drwxr-xr-x@ 11 myoung staff 374 Nov 7 21:53 com.docker.driver.amd64-linux
You can also check the size:
du -sh /Volumes/Samsung/Docker/image/
Create symbolic link for Docker virtual machine image
Now that we have a copy of the Docker image on the external hard drive, we will use a symbolic link from the image directory on the laptop hard drive to image directory on the external hard drive. Before creating the link, we need to remove the current image directory on our laptop hard drive
Now let's create the symbolic link. We will use the ln -s command. The syntax for ln is ln -s <target> <source>. In this case, target is the location on the external drive and source is the location on the internal drive.
ls -la ~/Library/Containers/com.docker.docker/Data/com.docker.driver.amd64-linux
lrwxr-xr-x 1 myoung staff 59 Nov 3 17:05 /Users/myoung/Library/Containers/com.docker.docker/Data/com.docker.driver.amd64-linux -> /Volumes/Samsung/Docker/image/com.docker.driver.amd64-linux
Restart Docker for Mac
Now we can restart Docker for Mac. This is done by running the application from the Applications folder in the Finder. You should see something similar to this:
Double-click on the Docker application to start it. You should notice the Docker for Mac icon is now back in the main menu bar. You can also check via ps -ef | grep -i com.docker. You should see something similar to this:
You should notice the Docker processes are running again. You can also check the timestamp of files in the Docker image directory on the external hard drive:
ls -la /Volumes/Samsung/Docker/image/com.docker.driver.amd64-linux
drwxr-xr-x@ 12 myoung staff 408 Nov 7 22:42 .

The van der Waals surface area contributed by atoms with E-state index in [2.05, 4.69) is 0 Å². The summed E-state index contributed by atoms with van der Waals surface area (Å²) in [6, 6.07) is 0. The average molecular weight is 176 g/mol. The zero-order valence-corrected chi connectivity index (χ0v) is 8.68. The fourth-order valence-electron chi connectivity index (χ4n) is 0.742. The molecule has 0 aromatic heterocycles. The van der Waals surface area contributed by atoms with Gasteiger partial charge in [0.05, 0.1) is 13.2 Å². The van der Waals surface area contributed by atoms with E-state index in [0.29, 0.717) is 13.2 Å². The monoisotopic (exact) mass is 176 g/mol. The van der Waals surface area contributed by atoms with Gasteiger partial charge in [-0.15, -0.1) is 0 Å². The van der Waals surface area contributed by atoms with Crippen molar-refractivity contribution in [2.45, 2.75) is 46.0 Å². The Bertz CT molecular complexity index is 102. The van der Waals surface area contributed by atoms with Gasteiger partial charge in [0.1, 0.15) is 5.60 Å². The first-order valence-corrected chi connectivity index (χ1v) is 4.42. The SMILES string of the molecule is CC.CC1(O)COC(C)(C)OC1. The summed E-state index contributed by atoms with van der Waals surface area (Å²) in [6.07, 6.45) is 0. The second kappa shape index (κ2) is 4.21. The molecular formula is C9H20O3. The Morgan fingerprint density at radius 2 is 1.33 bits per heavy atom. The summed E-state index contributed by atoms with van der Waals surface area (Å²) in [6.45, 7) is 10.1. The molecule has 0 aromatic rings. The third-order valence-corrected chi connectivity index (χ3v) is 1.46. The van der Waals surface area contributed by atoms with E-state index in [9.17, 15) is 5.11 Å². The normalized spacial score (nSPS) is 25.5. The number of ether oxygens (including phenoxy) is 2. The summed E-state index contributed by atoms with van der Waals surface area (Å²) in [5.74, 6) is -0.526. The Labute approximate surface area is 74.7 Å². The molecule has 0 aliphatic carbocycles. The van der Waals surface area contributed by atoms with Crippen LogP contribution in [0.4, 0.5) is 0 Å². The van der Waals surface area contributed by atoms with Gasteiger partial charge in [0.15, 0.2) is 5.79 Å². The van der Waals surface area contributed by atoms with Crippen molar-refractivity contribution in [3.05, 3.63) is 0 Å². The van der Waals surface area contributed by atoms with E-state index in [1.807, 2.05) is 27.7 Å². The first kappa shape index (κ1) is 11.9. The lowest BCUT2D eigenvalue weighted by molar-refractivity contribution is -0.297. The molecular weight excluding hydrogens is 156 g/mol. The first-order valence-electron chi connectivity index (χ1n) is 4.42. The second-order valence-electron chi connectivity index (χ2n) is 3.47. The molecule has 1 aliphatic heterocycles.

drwxr-xr-x 3 myoung staff 102 Nov 3 17:08 ..
-rw-r--r-- 1 myoung staff 68676222976 Nov 7 22:45 Docker.qcow2
-rw-r--r-- 1 myoung staff 65536 Nov 7 22:42 console-ring
-rw-r--r-- 1 myoung staff 5 Nov 7 22:42 hypervisor.pid
-rw-r--r-- 1 myoung staff 0 Aug 24 16:06 lock
drwxr-xr-x 67 myoung staff 2278 Nov 5 22:00 log
-rw-r--r-- 1 myoung staff 17 Nov 7 22:42 mac.0
-rw-r--r-- 1 myoung staff 36 Aug 24 16:06 nic1.uuid
-rw-r--r-- 1 myoung staff 5 Nov 7 22:42 pid
-rw-r--r-- 1 myoung staff 59619 Nov 7 22:42 syslog
lrwxr-xr-x 1 myoung staff 12 Nov 7 22:42 tty -> /dev/ttys001
You should notice the timestamp of the Docker.qcow2 file has been updated which means Docker is now using this location for its image file.
Start a Docker container
You should attempt to start a Docker container to make sure everything is working fine. You can start the HDP sandbox via docker start sandbox if you've already installed it as listed in the prerequisites. If everything is working fine, you can delete the backup.
Delete Docker backup image
Now that everything is working using the new location, we can remove our backup.
If you successfully followed along with this tutorial, we were able to move our Docker for Mac virtual machine image to an external hard drive. This should free up to 64GB of space on your laptop hard drive. Look for part two in the series to learn how to increase the size of your Docker image.